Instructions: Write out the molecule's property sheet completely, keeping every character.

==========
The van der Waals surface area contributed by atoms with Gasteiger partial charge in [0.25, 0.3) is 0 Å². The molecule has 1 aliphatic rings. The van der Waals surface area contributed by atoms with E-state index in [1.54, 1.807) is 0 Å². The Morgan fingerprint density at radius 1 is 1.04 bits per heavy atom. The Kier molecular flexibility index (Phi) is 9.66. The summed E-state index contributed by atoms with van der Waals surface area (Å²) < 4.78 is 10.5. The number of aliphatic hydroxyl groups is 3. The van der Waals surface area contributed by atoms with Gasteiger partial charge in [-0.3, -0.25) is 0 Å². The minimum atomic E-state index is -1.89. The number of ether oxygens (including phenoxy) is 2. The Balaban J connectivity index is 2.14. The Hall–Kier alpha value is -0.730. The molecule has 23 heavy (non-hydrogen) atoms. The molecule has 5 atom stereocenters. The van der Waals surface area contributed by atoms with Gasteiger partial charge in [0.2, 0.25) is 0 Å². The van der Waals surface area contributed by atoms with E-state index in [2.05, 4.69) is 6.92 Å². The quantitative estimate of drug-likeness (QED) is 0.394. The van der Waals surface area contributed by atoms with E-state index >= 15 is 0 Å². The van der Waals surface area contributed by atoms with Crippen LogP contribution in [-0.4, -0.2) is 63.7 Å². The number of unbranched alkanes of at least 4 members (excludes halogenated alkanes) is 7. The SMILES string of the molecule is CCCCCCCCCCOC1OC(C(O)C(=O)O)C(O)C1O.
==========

The van der Waals surface area contributed by atoms with Gasteiger partial charge in [0.25, 0.3) is 0 Å². The molecule has 1 aliphatic rings. The van der Waals surface area contributed by atoms with E-state index in [1.54, 1.807) is 0 Å². The Morgan fingerprint density at radius 1 is 1.04 bits per heavy atom. The Kier molecular flexibility index (Phi) is 9.66. The summed E-state index contributed by atoms with van der Waals surface area (Å²) < 4.78 is 10.5. The number of aliphatic hydroxyl groups is 3. The van der Waals surface area contributed by atoms with Gasteiger partial charge in [-0.3, -0.25) is 0 Å². The minimum atomic E-state index is -1.89. The number of ether oxygens (including phenoxy) is 2. The Balaban J connectivity index is 2.14. The Hall–Kier alpha value is -0.730. The molecule has 23 heavy (non-hydrogen) atoms. The molecule has 5 atom stereocenters. The van der Waals surface area contributed by atoms with Gasteiger partial charge in [0.2, 0.25) is 0 Å². The van der Waals surface area contributed by atoms with E-state index in [2.05, 4.69) is 6.92 Å². The quantitative estimate of drug-likeness (QED) is 0.394. The van der Waals surface area contributed by atoms with E-state index >= 15 is 0 Å². The van der Waals surface area contributed by atoms with Crippen LogP contribution in [-0.4, -0.2) is 63.7 Å². The number of unbranched alkanes of at least 4 members (excludes halogenated alkanes) is 7. The SMILES string of the molecule is CCCCCCCCCCOC1OC(C(O)C(=O)O)C(O)C1O.